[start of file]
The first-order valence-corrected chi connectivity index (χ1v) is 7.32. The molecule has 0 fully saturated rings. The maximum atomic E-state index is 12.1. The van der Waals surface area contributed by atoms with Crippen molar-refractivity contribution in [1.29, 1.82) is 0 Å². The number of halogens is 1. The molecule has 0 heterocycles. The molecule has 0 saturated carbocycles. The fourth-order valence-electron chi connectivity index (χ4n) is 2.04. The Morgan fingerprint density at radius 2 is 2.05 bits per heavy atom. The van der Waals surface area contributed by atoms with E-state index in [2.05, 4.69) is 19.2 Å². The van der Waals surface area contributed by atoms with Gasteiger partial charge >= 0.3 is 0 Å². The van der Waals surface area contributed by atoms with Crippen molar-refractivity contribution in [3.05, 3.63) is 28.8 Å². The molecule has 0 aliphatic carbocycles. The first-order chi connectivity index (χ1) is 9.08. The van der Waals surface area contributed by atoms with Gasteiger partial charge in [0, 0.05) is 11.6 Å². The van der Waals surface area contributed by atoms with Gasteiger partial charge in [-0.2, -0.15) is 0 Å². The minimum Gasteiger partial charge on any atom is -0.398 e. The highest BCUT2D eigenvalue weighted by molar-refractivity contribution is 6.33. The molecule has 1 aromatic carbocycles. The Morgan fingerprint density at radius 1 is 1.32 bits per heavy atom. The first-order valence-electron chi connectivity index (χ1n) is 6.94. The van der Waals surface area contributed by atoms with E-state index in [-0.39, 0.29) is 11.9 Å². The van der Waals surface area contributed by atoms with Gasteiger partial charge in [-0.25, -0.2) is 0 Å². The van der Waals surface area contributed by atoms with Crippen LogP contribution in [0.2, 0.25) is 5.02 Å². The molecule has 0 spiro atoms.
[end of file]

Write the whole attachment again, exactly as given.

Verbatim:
The first-order valence-corrected chi connectivity index (χ1v) is 7.32. The molecule has 0 fully saturated rings. The maximum atomic E-state index is 12.1. The van der Waals surface area contributed by atoms with Crippen molar-refractivity contribution in [1.29, 1.82) is 0 Å². The number of halogens is 1. The molecule has 0 heterocycles. The molecule has 0 saturated carbocycles. The fourth-order valence-electron chi connectivity index (χ4n) is 2.04. The Morgan fingerprint density at radius 2 is 2.05 bits per heavy atom. The van der Waals surface area contributed by atoms with E-state index in [2.05, 4.69) is 19.2 Å². The van der Waals surface area contributed by atoms with Gasteiger partial charge >= 0.3 is 0 Å². The van der Waals surface area contributed by atoms with Crippen molar-refractivity contribution in [3.05, 3.63) is 28.8 Å². The molecule has 0 aliphatic carbocycles. The first-order chi connectivity index (χ1) is 9.08. The van der Waals surface area contributed by atoms with Gasteiger partial charge in [0, 0.05) is 11.6 Å². The van der Waals surface area contributed by atoms with Gasteiger partial charge in [-0.2, -0.15) is 0 Å². The minimum Gasteiger partial charge on any atom is -0.398 e. The highest BCUT2D eigenvalue weighted by molar-refractivity contribution is 6.33. The molecule has 1 aromatic carbocycles. The Morgan fingerprint density at radius 1 is 1.32 bits per heavy atom. The first-order valence-electron chi connectivity index (χ1n) is 6.94. The van der Waals surface area contributed by atoms with E-state index in [-0.39, 0.29) is 11.9 Å². The van der Waals surface area contributed by atoms with Gasteiger partial charge in [-0.25, -0.2) is 0 Å². The van der Waals surface area contributed by atoms with Crippen LogP contribution in [0.2, 0.25) is 5.02 Å². The molecule has 0 spiro atoms.